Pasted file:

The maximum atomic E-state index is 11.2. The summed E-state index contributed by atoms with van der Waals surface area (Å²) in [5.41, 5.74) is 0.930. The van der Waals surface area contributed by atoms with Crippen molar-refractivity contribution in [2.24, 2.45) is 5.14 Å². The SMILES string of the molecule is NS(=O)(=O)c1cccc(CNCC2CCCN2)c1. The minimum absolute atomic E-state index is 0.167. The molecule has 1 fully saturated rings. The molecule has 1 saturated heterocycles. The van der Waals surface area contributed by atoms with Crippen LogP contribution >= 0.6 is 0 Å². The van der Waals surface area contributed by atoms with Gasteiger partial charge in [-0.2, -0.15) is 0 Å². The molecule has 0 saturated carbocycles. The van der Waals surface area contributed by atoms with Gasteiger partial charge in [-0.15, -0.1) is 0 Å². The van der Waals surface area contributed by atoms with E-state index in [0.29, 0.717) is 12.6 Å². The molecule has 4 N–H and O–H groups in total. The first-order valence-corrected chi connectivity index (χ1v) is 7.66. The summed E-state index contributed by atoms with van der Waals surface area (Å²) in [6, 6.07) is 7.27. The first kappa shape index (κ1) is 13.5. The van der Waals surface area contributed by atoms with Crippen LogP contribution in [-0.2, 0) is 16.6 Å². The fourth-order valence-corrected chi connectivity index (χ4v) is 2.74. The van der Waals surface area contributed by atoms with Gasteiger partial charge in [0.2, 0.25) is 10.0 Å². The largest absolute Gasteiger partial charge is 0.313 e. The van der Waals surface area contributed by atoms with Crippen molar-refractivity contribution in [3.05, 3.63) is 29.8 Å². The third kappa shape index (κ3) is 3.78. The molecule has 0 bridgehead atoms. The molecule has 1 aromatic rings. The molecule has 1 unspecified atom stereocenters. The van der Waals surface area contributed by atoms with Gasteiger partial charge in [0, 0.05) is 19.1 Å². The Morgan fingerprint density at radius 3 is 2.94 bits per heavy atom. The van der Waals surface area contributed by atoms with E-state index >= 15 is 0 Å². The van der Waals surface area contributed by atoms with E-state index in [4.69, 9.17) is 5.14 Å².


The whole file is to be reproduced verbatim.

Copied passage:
The maximum atomic E-state index is 11.2. The summed E-state index contributed by atoms with van der Waals surface area (Å²) in [5.41, 5.74) is 0.930. The van der Waals surface area contributed by atoms with Crippen molar-refractivity contribution in [2.24, 2.45) is 5.14 Å². The SMILES string of the molecule is NS(=O)(=O)c1cccc(CNCC2CCCN2)c1. The minimum absolute atomic E-state index is 0.167. The molecule has 1 fully saturated rings. The molecule has 1 saturated heterocycles. The van der Waals surface area contributed by atoms with Crippen LogP contribution >= 0.6 is 0 Å². The van der Waals surface area contributed by atoms with Gasteiger partial charge in [-0.2, -0.15) is 0 Å². The molecule has 0 saturated carbocycles. The van der Waals surface area contributed by atoms with Gasteiger partial charge in [-0.15, -0.1) is 0 Å². The van der Waals surface area contributed by atoms with E-state index in [0.29, 0.717) is 12.6 Å². The molecule has 4 N–H and O–H groups in total. The first-order valence-corrected chi connectivity index (χ1v) is 7.66. The summed E-state index contributed by atoms with van der Waals surface area (Å²) in [6, 6.07) is 7.27. The first kappa shape index (κ1) is 13.5. The van der Waals surface area contributed by atoms with Crippen LogP contribution in [-0.2, 0) is 16.6 Å². The fourth-order valence-corrected chi connectivity index (χ4v) is 2.74. The van der Waals surface area contributed by atoms with Gasteiger partial charge in [0.2, 0.25) is 10.0 Å². The largest absolute Gasteiger partial charge is 0.313 e. The van der Waals surface area contributed by atoms with Crippen molar-refractivity contribution in [3.05, 3.63) is 29.8 Å². The third kappa shape index (κ3) is 3.78. The molecule has 0 bridgehead atoms. The molecule has 1 aromatic rings. The molecule has 1 unspecified atom stereocenters. The van der Waals surface area contributed by atoms with Gasteiger partial charge in [0, 0.05) is 19.1 Å². The Morgan fingerprint density at radius 3 is 2.94 bits per heavy atom. The van der Waals surface area contributed by atoms with E-state index >= 15 is 0 Å². The van der Waals surface area contributed by atoms with E-state index in [4.69, 9.17) is 5.14 Å².